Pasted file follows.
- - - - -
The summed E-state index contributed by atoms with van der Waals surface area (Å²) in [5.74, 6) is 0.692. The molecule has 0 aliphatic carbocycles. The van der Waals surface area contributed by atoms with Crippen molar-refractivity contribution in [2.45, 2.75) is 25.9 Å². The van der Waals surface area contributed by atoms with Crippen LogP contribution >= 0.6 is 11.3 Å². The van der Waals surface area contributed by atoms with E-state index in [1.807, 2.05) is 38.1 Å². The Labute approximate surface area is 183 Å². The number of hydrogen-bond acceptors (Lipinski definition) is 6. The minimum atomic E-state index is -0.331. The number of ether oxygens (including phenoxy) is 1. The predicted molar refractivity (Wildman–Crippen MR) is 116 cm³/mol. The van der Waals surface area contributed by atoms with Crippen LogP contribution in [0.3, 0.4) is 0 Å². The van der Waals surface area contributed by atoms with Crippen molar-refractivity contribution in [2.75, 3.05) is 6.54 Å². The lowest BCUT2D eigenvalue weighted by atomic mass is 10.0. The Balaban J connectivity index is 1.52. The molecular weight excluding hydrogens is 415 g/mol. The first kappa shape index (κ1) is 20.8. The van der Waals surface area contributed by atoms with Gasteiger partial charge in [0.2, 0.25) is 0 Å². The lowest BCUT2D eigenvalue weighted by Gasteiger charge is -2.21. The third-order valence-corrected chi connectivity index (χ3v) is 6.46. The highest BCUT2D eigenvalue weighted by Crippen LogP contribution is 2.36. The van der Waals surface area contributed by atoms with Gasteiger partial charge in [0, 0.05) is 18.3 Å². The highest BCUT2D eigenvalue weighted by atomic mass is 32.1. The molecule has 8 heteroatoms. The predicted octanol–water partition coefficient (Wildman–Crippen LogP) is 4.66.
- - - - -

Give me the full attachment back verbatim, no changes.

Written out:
The summed E-state index contributed by atoms with van der Waals surface area (Å²) in [5.74, 6) is 0.692. The molecule has 0 aliphatic carbocycles. The van der Waals surface area contributed by atoms with Crippen molar-refractivity contribution in [2.45, 2.75) is 25.9 Å². The van der Waals surface area contributed by atoms with Crippen LogP contribution >= 0.6 is 11.3 Å². The van der Waals surface area contributed by atoms with E-state index in [1.807, 2.05) is 38.1 Å². The Labute approximate surface area is 183 Å². The number of hydrogen-bond acceptors (Lipinski definition) is 6. The minimum atomic E-state index is -0.331. The number of ether oxygens (including phenoxy) is 1. The predicted molar refractivity (Wildman–Crippen MR) is 116 cm³/mol. The van der Waals surface area contributed by atoms with Crippen LogP contribution in [0.3, 0.4) is 0 Å². The van der Waals surface area contributed by atoms with Crippen molar-refractivity contribution in [2.75, 3.05) is 6.54 Å². The lowest BCUT2D eigenvalue weighted by atomic mass is 10.0. The Balaban J connectivity index is 1.52. The molecular weight excluding hydrogens is 415 g/mol. The first kappa shape index (κ1) is 20.8. The van der Waals surface area contributed by atoms with Gasteiger partial charge in [0.2, 0.25) is 0 Å². The lowest BCUT2D eigenvalue weighted by Gasteiger charge is -2.21. The third-order valence-corrected chi connectivity index (χ3v) is 6.46. The highest BCUT2D eigenvalue weighted by Crippen LogP contribution is 2.36. The van der Waals surface area contributed by atoms with Gasteiger partial charge in [0, 0.05) is 18.3 Å². The highest BCUT2D eigenvalue weighted by atomic mass is 32.1. The molecule has 8 heteroatoms. The predicted octanol–water partition coefficient (Wildman–Crippen LogP) is 4.66.